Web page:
The alleged Capital One hacker Paige Thompson has pleaded not guilty to all charges on her first appearance in court. Appearing at the Western District of Washington federal court late last week, Thompson pleaded not guilty to charges that included wire fraud, and computer fraud and abuse. She could be sentenced to up to 25 years in prison if convicted. A full trial is now scheduled to start on Monday 4th November. Thompson is accused of compromising Capital One’s internal systems, hosted on the Amazon cloud, taking advantage of a poorly secured firewall to gain access earlier this year.
Security researchers have found another instance of a malware strain abusing the Windows Background Intelligent Transfer Service (BITS). The malware appears to be the work of a state-sponsored cyber-espionage group that researchers have been tracking for years under the name of Stealth Falcon. The first and only report on this hacking group has been published in 2016 by Citizen Lab, a non-profit organization focusing on security and human rights.
Wikipedia was taken offline in parts of the world over the weekend in a distributed denial of service (DDoS) attack. The site went down at around 7pm BST on Friday, affecting millions of users throughout Europe and in parts of the Middle East. However, it returned on Saturday morning. A spokesperson from Wikipedia blamed the “malicious attack” on “bad actors” in a blog post explaining things. “As one of the world’s most popular sites, Wikipedia sometimes attracts ‘bad faith’ actors,” the post continued. “Along with the rest of the web, we operate in an increasingly sophisticated and complex environment where threats are continuously evolving.
Microsoft and the Hewlett Foundation are preparing to launch a nonprofit organization dedicated to exposing the details of harmful cyberattacks and providing assistance to victims in an effort to highlight their costs, CyberScoop has learned. Known to its organizers as the “Cyber Peace Institute,” the nonprofit is expected to launch in the coming weeks, according to multiple sources who have discussed the launch with the organizers.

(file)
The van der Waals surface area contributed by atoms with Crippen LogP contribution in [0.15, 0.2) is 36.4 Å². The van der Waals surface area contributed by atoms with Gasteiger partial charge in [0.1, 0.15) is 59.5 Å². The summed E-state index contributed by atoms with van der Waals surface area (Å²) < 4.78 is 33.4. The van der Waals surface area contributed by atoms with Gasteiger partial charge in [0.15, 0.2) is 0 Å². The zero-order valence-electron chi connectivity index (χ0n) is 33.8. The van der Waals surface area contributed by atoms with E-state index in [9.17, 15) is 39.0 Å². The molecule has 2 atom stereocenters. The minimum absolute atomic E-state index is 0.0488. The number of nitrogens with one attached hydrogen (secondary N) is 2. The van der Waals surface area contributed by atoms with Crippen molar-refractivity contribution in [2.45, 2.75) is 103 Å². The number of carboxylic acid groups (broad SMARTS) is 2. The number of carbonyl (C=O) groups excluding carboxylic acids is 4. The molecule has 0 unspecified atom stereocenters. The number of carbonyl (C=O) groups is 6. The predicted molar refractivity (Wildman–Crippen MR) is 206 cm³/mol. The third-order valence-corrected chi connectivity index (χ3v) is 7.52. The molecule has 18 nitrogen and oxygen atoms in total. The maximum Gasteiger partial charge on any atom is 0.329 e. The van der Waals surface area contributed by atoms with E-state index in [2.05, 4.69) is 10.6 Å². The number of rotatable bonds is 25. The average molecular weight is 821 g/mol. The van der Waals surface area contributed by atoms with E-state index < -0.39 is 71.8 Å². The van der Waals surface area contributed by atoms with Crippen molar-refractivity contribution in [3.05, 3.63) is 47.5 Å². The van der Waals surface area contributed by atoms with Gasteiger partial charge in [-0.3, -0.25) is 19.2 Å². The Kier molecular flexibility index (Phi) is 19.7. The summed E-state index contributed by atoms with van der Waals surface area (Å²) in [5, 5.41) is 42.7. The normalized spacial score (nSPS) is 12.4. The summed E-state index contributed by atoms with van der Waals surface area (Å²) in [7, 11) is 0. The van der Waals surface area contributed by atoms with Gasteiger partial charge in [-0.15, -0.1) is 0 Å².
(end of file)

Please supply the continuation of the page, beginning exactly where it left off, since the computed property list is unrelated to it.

In a post to Facebook’s official “Newsroom,” titled “Understanding Updates to Your Device’s Location Settings,” company engineering director Paul McDonald explained the app’s various location technologies in broad strokes. Claiming “Facebook is better with location,” McDonald says existing services enable functionality of popular features like check-ins, Find Wi-Fi and Nearby Friends, while keeping the user community “safe.” Location tech also improves ad targeting and personalized alerts.
Amazon has developed facial recognition tech it’s inordinately proud of. Known as “Rekognition,” it’s not nearly as accurate as its deliberately misspelled moniker suggests it is. It drew Congressional heat last year when it misidentified a number of Congress members as criminals. There has been no interplay between Amazon’s Rekognition software and the Ring doorbell cameras its subsidiary is pushing to cops (who then push them to citizens). Yet. Maybe there will never be. But it’s pretty much an inevitability that Ring cameras will, at some point, employ facial recognition tech.
A new biometric technology that literally waves goodbye to passwords is due to be announced by Hitachi Europe Ltd. on September 10. This first-of-a-kind technology couples Hitachi’s proven secure finger vein technology with any device that has a camera. So, could this be the beginning of the end for not only passwords but fingerprint scanning and facial recognition systems? I’ve been taking an exclusive first look at the new hand gesture biometric authentication technology.